Hyper-speed travel could be just around the corner
If Hyperloop becomes reality – and tests are now taking place – passengers will whizz along tubes in pods at nearly supersonic speed
Travelling by car from Dublin to Belfast takes about 100 minutes. The same journey on a conceptual transport system known as Hyperloop could make the same journey in 10½ minutes, as passengers whizzed along at an average speed of 970km per hour.
The London to Manchester travel time on Hyperloop would be about 15 minutes and the 5½ hour car drive between Los Angeles and San Francisco would take 30 minutes.
Passengers would travel through a tube held above the ground by concrete pillars, riding along in pods carrying 28 people. Pods could depart every two minutes or less, and be propelled along the tube at up to almost supersonic speed.
It sounds like science fiction but it is very real. Two weeks ago the private company Hyperloop One staged a proof-of- concept of its propulsion system in the Nevada desert, reaching 187km per hour in 1.1 seconds.
Hyperloop One successfully raised €70 million in a funding round. Investors include the French national rail company SNCF. Engineers Arup and Deutsche Bahn are providing support, and former Cisco president Rob Lloyd has been hired as the company’s chief executive.
The Hyperloop concept comes from Elon Musk, a South African-born billionaire businessman and entrepreneur.
Musk set up rocket-launcher company Space Exploration Technologies Corporation (Space X) in 2002 and is a founder of online payment system PayPal. His net worth is estimated to be €12.5 billion.
Neither Musk nor Space X are directly involved in developing the Hyperloop concept, but they are facilitating others in making it a reality.
With this in mind, the company announced a competition last June for the best pod design. The 2,000 entries were reduced to just 30, and these entrants will test their pod designs at the end of summer on a mile-long test track track built in California at Space X. The company put €850,000 into the track.
Brent Lessard got together with others over social media to form a group to enter the competition. Their entry is called rLoop. “It organised organically from there. Before we knew it we had a couple hundred people signing up,” he says.
There are about 400 people in rLoop at the moment but only half of them are involved regularly, says Lessard. The members of the group come from 40 countries. They stay in touch over social media.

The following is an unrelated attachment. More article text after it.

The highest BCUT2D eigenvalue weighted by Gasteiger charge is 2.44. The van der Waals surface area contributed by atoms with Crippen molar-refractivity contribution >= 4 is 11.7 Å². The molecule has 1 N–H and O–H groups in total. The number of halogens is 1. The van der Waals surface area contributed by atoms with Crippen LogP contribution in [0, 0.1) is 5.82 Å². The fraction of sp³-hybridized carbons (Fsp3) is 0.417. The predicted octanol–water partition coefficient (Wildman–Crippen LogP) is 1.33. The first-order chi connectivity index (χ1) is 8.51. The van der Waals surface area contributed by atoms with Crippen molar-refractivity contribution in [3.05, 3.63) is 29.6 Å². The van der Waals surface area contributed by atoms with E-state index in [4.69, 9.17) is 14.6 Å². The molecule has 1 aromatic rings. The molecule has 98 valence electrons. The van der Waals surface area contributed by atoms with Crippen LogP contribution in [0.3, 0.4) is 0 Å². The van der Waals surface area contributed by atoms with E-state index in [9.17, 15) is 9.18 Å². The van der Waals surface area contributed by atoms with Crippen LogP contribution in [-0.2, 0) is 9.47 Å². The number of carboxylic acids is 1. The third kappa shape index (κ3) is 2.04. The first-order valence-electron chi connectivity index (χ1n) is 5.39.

“The tools that allow us to work like this were not available five years ago,” Lessard says.
“We built a one-12th scale pod to test our control software and engines. I built it in Canada and we put it online [on May 11th],” he says. A man in California wrote software for it, another coder was in Japan, there was a manufacturer in western Canada and a group member in Poland, all working on the test pod at the same time.
Lessard says that Musk got the idea for Hyperloop while sitting in a traffic jam in California, listening to the radio as plans for an LA-to-San-Francisco bullet train were being discussed. When built, the so-called bullet will rank as one of the slowest high-speed trains in the world despite costing €60 billion. It will run at 264km per hour and take more than 2½ hours to complete the journey.
Musk thought there must be a better way, and so Hyperloop came into existence. He issued a white paper on how Hyperloop might work and invited groups to develop the project. Meanwhile, construction on the bullet train project got under way last year.
The Hyperloop design is certainly novel. Pods will rush along through a clear tube at peak speeds of up to 1,200km per hour. The pods are propelled using a “linear motor”: a flat motor that uses electromagnetism to push the pods along.
The original design called for the pods to float on a cushion of air, but the rLoop team decided to ignore that design because it would make the tube much more expensive.
They chose instead to use magnetic levitation to float the pod as it travelled along the tube.
Much of the technology needed to build Hyperloop is already available. If built as an alternative to the bullet train, the white paper estimates it would cost €5.3 billion.
Lessard believes this is an underestimate, but even if the price were doubled to €10.6 billion it would be well under the €60 billion needed for the bullet train.
TEST TUBE: THE RLOOP EXPERIENCE
Almost 2,000 groups entered an open competition to design passenger pods for Hyperloop. After several judging rounds, this was whittled down to 120. In January these were cut to 30 groups, including one called rLoop.
Dubliner Eoghan Kidney is involved in the project, making use of his experience in video production and rich media. His video on the rLoop project was played as part of rLoop’s entry in the competition.
Kidney first heard of rLoop less than a year ago over Reddit, a social media networking service, where he was watching posts on Space X.
“I thought, This is a major project and they will need media and video content,” says Kidney, who is working on an MA in creative media at DIT. “I thought I might be able to fit in and I ended up playing a role as creative media lead on the project.”
He also did a video presentation for rLoop’s crowd-funding effort. It reached its €61,000 funding target, giving rLoop the money it needs to build the rLoop prototype.
The rLoop entry involves more than 100 people from 40 countries. The group first came together via exchanges over Reddit. It later switched to Slack, an enterprise social network.
“People just started talking to one another, ideas got around and we set up the nonprofit rLoop,” says Kidney. “It seems to include people from all walks of life: engineers, coders, there is a PR department and I am in the media department.
“It is like a turbo-hobby in a big group of people who are passionate about something that could be amazing.”